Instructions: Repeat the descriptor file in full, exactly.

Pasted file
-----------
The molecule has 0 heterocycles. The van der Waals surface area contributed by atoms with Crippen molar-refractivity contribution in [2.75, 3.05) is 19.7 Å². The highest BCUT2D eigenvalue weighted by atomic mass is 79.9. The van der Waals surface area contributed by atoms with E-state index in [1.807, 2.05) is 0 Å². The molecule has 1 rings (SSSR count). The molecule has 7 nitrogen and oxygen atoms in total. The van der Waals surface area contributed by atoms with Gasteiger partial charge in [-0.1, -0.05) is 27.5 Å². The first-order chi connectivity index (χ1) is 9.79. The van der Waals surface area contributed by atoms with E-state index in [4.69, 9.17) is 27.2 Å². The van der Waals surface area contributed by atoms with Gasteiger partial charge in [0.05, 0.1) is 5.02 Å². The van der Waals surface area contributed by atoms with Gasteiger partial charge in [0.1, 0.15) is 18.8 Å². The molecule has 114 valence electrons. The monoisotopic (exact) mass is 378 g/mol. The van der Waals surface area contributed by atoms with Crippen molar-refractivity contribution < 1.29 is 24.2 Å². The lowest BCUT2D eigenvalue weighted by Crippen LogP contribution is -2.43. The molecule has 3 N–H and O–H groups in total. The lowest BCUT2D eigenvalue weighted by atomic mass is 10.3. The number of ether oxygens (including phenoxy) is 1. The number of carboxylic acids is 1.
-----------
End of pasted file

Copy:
The molecule has 0 heterocycles. The van der Waals surface area contributed by atoms with Crippen molar-refractivity contribution in [2.75, 3.05) is 19.7 Å². The highest BCUT2D eigenvalue weighted by atomic mass is 79.9. The van der Waals surface area contributed by atoms with E-state index in [1.807, 2.05) is 0 Å². The molecule has 1 rings (SSSR count). The molecule has 7 nitrogen and oxygen atoms in total. The van der Waals surface area contributed by atoms with Gasteiger partial charge in [-0.1, -0.05) is 27.5 Å². The first-order chi connectivity index (χ1) is 9.79. The van der Waals surface area contributed by atoms with E-state index in [4.69, 9.17) is 27.2 Å². The van der Waals surface area contributed by atoms with Gasteiger partial charge in [0.05, 0.1) is 5.02 Å². The van der Waals surface area contributed by atoms with Gasteiger partial charge in [0.1, 0.15) is 18.8 Å². The molecule has 114 valence electrons. The monoisotopic (exact) mass is 378 g/mol. The van der Waals surface area contributed by atoms with Crippen molar-refractivity contribution < 1.29 is 24.2 Å². The lowest BCUT2D eigenvalue weighted by Crippen LogP contribution is -2.43. The molecule has 3 N–H and O–H groups in total. The lowest BCUT2D eigenvalue weighted by atomic mass is 10.3. The number of ether oxygens (including phenoxy) is 1. The number of carboxylic acids is 1.